The previous assignment process also limited how many SSNs were available in each state. Although the SSA does recognize that all available number combinations eventually will be exhausted, the new process allows for an increased supply of unique nine-digit combinations.
SSN randomization affects adults who are new U.S. citizens, or who for other reasons obtained or changed an SSN as an adult1. Circumstances that may warrant a new SSN include: sequential numbers assigned to members of the same family are causing problems; more than one person is using the same number; an individual has religious or cultural objections to certain numbers or digits in the original number; a victim of identity theft continues to be disadvantaged by using the original number; or an individual is in a situation of harassment, abuse or life endangerment (including domestic violence).
Structure of an SSN Assigned After June 25, 2011
Area Numbers — Randomization eliminated the geographical significance of the area number (the first three digits of the SSN). However, randomized SSNs still prohibit the use of area numbers 000, 666 and 900–999.
Group Numbers — These two-digit number combinations are now entirely randomized, to include all number combinations except for 00. The significance of the highest group number (the fourth and fifth digits of the SSN) for validation purposes was eliminated.
Serial Numbers — As in the previous assignment process, any combination of four digits, except 0000, is potentially valid.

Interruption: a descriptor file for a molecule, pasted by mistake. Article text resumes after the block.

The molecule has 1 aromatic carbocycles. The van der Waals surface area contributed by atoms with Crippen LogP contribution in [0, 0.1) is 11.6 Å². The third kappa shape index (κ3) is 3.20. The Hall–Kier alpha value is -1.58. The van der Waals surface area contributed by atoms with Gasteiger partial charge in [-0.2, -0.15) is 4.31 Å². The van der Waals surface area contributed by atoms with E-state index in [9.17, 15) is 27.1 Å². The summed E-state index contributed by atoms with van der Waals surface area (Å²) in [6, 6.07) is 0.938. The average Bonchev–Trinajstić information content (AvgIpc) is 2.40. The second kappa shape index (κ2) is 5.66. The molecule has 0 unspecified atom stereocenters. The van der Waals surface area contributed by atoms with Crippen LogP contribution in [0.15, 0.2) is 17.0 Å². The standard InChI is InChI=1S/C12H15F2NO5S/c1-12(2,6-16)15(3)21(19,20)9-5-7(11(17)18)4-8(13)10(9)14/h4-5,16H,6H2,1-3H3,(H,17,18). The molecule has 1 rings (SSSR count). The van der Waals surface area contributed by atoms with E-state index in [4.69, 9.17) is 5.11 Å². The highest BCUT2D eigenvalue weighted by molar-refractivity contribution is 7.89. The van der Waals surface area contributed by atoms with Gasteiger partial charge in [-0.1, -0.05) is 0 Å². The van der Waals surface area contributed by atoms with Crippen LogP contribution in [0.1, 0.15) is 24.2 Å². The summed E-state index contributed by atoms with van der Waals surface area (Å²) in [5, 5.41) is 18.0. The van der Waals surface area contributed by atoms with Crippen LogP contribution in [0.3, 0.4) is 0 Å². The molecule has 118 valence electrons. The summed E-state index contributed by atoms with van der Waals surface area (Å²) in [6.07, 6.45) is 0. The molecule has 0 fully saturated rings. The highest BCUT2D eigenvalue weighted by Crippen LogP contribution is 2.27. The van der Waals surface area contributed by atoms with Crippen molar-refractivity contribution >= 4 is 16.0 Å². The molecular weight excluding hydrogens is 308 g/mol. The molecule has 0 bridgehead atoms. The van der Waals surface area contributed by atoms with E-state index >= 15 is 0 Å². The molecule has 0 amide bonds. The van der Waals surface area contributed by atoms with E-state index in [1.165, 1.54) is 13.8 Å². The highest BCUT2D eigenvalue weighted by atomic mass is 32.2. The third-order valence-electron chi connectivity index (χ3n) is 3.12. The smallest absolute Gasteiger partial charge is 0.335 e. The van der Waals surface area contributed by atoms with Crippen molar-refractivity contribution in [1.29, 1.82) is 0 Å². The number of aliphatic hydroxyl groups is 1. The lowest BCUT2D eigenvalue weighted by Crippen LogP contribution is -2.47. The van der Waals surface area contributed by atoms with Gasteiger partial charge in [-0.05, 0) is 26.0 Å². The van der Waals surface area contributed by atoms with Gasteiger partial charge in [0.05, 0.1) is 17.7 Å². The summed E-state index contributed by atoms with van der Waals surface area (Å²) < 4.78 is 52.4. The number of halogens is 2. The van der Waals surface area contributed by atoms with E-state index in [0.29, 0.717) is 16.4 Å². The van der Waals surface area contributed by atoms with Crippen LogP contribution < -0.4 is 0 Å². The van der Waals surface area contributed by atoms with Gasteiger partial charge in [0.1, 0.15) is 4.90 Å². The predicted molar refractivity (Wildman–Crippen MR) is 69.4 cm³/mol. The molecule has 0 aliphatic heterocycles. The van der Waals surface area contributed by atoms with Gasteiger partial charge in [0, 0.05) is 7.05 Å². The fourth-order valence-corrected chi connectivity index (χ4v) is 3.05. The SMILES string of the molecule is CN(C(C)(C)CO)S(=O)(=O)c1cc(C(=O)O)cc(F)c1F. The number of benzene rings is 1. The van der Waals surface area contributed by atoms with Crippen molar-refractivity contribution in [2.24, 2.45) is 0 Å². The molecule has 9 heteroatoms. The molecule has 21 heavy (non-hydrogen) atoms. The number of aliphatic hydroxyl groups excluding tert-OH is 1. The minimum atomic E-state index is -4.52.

SSN Checks for Employment Purposes
There are several ways to validate and verify an individual’s SSN, but not all can be used for background screening purposes.
For example, the SSA’s Social Security Number Verification Service (SSNVS) can only be used to verify the SSN of a current or former employee for the purpose of completing an Internal Revenue Service Form W-2 (Wage and Tax Statement). And E-Verify, the free Internet-based system that compares information on a Form I-9 to Department of Homeland Security and SSA databases, can only be used to verify the employment eligibility of new
hires — not applicants.
To assist employers in the background screening process, BIG offers the following three options that can be performed on a pre-hire basis for checking SSN information.
1. BIG SSN Validation Check
SSN validation simply indicates whether the SSN is valid. It does not verify that the SSN truly belongs to the subject.
A. SSN Validation on SSNs Assigned Before June 25, 2011
SSN validation includes the results of five separate checks:
1. STATE ISSUED: Indicates in what state the SSN was issued.2
2. DATE ISSUED: Indicates a date range for issuance of the SSN.
3. DOB SCAN: Compares the subject’s date of birth to the SSN’s date of issue to ensure the number was issued after the subject was born.3
4. DEATH INDEX: Searches the SSA’s Death Index to determine if the SSN holder has been reported as deceased. Also searches numerous state agencies for death records.
5. VALID SSN: Analyzes the SSN against the algorithm used by the SSA to ensure the number is a validly issued number.
B. SSN Validation on SSNs Assigned After June 25, 2011
As a result of randomization, BIG’s validation process includes only a death index search for all SSNs issued after June 25, 2011. Randomized SSNs cannot be validated against the other criteria listed above due to the nature of the randomization process.
2. BIG SSN Verification Service
BIG’s SSN verification service relies on credit report information to help confirm identifying information provided by the applicant. The results of this re- port are based on credit report “header” information. Header information is the top portion of the credit report from a credit bureau that contains names and addresses the subject has used. One of the major credit bureaus, TransUnion, refers to this report as a “trace” report. While not foolproof, the SSN verification service based on credit header data is still one of the best pre-employment screening tools available.